Just about every week, there is an announcement about a Board appointing an interim CEO or manager to run the company until a successor is found.  That this is a key indicator an organization’s succession plan is not working.

From my perspective, I see 5 common challenges for Board’s and their organizations regarding CEO succession planning.

1. CEO Succession planning is seen as an HR process run by the HR department.

In successful companies (GE does it well), the CEO succession planning process is integrated into business processes and reported upon quarterly.

2. Roles and responsibilities of the CEO are not clear between all the stakeholders. 

Focusing on having everyone understanding their roles and responsibilities in the succession planning process enables organizations to hold all the stakeholders accountable for the viability of the business future.

3. The CEO Succession planning process is seen by many Boards as a yearly exercise or one that is not done  because the effort is seen as too much.

The reality is succession planning is a continuous process done many times throughout the year.  This continuous work allows Boards to be prepared to effectively deal with sudden or unexpected loss or departure of key people.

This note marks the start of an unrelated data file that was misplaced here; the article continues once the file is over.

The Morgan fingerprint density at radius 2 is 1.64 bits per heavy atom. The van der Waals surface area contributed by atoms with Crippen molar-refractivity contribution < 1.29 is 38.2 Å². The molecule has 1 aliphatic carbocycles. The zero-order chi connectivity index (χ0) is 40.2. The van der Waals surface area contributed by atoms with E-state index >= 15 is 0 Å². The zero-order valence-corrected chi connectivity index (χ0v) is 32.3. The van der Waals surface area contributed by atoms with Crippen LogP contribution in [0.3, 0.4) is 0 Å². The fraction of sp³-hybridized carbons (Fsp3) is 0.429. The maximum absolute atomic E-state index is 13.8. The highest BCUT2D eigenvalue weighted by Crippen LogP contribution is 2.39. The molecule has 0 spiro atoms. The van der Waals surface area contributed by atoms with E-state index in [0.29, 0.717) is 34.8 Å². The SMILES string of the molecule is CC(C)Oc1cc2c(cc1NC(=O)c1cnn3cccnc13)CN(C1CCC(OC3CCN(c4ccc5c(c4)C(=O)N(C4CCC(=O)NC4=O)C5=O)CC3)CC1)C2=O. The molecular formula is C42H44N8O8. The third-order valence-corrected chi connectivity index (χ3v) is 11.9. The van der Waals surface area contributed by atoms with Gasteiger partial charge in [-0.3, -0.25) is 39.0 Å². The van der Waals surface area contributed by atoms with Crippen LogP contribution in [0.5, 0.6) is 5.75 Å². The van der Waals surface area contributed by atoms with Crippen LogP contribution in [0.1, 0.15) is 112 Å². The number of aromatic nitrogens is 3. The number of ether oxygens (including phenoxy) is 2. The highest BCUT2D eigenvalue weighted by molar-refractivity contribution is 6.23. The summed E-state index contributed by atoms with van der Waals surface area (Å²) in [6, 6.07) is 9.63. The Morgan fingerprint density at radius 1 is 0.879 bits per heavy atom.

4. Many senior leaders have learned not to expect every member of their team to have common succession planning goals.

The differing goals amongst the leadership team do not promote effective results.  Boards need to ensure that the succession planning goals are clear and specific so they can measure the effectiveness of the leadership team in sustaining the company’s future leadership.

5. Board aren’t clear if their succession planning efforts are to focus on filling vacancies or fulfilling the company’s strategic direction. 

Boards that focus on developing the talent for the company’s future are ensuring the talent management efforts are aligned and support the strategic objectives.  When a Board is able to announce the CEO replacement or a new member of the leadership team at the same time as a departure, it is a clear signal the Board is actively involved and handling their succession planning oversight and understanding the risks to the corporation and their shareholders’ value.

This blog was originally written by Charlie Regan in 2014. It was updated by Jim Crocker in 2019.